The Breakfast in the Classroom program may have some drawbacks for parents and school staffers, but the program has a great reputation among district administrators as a way not only to feed breakfast to more children (which has been linked to better test scores) but to bring in extra cash.
It's well known in the school food community that the money paid for each breakfast by the U.S. Department of Agriculture (aided sometimes by additional state incentives) can exceed what it costs to procure and serve the meals, especially if a district qualifies as "severe need," with more than 40 percent of the children qualifying for free or reduced-price meals.
At schools such as Hawthorne Scholastic Academy, where more than 80 percent of the students do not qualify for free or reduced-price meals, USDA would reimburse Chicago Public Schools only 26 cents per classroom breakfast served to children who don't qualify.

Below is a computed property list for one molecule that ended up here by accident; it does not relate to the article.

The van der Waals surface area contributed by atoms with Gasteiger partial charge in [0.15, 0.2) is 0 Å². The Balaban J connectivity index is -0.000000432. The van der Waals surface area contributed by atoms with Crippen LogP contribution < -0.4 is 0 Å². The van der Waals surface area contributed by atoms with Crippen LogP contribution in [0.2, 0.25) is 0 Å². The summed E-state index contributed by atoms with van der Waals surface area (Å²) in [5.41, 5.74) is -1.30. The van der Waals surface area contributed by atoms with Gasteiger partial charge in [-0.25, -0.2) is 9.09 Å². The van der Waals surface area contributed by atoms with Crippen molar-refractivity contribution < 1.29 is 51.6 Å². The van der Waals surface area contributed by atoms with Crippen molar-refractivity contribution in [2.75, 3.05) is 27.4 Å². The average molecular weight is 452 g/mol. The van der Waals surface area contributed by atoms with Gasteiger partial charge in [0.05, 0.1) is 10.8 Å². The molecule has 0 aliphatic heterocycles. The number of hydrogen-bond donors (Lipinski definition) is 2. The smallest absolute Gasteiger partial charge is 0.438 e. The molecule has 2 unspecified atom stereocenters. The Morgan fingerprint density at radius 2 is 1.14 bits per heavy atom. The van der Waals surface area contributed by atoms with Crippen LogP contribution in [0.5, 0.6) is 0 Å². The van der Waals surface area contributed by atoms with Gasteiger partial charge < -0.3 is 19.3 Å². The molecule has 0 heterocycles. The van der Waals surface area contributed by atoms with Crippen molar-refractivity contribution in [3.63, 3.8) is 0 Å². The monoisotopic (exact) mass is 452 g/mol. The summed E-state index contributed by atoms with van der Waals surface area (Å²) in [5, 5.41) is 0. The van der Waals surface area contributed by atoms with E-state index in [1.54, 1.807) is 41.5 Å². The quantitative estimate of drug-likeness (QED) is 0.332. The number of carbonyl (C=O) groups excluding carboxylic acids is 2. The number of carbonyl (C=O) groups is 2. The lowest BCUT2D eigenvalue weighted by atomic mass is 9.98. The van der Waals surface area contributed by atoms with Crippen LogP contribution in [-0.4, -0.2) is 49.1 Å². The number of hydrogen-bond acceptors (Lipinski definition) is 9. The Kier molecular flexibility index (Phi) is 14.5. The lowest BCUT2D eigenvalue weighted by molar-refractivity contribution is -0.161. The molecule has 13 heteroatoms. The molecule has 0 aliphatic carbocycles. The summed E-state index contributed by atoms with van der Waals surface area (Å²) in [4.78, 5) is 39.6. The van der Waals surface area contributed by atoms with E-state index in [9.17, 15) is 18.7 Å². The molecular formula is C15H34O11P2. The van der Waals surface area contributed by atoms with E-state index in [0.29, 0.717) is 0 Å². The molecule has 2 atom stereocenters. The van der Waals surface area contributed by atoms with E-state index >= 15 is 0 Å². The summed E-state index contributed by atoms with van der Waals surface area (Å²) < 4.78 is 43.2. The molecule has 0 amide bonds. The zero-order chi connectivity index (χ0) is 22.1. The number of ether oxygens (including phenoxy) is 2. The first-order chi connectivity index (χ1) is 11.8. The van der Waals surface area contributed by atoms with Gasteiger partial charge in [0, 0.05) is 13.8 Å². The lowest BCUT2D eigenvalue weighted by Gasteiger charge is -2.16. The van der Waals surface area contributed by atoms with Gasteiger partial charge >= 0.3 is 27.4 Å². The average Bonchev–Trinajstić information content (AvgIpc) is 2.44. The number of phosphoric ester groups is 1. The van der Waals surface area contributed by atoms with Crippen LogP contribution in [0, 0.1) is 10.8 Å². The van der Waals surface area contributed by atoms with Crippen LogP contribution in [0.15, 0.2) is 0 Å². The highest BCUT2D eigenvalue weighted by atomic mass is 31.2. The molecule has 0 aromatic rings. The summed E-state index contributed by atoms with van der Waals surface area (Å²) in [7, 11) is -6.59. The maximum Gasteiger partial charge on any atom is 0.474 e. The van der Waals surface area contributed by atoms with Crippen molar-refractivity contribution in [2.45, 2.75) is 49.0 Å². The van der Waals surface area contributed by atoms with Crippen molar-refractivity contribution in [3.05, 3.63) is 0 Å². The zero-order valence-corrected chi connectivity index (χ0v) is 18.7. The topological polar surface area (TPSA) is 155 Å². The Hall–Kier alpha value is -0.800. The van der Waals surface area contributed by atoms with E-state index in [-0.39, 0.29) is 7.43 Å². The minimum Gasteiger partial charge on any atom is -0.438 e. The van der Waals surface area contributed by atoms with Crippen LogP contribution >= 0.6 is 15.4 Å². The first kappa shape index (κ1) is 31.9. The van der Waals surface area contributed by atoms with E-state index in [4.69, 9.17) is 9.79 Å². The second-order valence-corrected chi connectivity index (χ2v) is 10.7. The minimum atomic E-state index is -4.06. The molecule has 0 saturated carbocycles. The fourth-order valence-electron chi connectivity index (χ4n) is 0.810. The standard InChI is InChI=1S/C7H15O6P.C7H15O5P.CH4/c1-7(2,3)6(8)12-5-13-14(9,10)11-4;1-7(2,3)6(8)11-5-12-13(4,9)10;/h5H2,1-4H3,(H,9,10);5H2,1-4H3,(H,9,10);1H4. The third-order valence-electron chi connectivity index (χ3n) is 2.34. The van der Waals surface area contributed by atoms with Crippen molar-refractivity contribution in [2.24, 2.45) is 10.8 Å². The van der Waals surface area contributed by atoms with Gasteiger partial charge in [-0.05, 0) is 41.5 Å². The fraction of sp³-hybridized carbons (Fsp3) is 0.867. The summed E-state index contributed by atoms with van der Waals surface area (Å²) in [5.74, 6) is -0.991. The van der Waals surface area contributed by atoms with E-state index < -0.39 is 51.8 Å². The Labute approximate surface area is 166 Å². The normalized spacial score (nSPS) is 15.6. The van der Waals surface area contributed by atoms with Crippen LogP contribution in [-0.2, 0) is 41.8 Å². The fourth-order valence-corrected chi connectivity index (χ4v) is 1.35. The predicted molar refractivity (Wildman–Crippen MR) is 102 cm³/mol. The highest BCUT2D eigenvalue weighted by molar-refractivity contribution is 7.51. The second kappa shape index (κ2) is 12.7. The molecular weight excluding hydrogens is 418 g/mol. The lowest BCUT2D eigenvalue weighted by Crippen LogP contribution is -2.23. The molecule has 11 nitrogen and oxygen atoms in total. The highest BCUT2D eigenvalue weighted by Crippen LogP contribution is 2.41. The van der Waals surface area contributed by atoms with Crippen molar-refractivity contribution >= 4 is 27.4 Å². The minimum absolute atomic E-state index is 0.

In her January presentation to the school board on Breakfast in the Classroom, CPS food service chief Louise Esaian touted the blanket mandate as a way for the district, which routinely runs multimillion-dollar deficits on food service, to gain extra revenue.
USDA breakfast payments to the district exceed breakfasts costs by about a third, Esaian's presentation showed. She estimated that, at 65 percent participation, CPS would receive $59.6 million a year for a program that would cost $40.9 million to produce.
Esaian said later that the extra $18.7 million would go to pay "existing expenses."
— Monica Eng and Joel Hood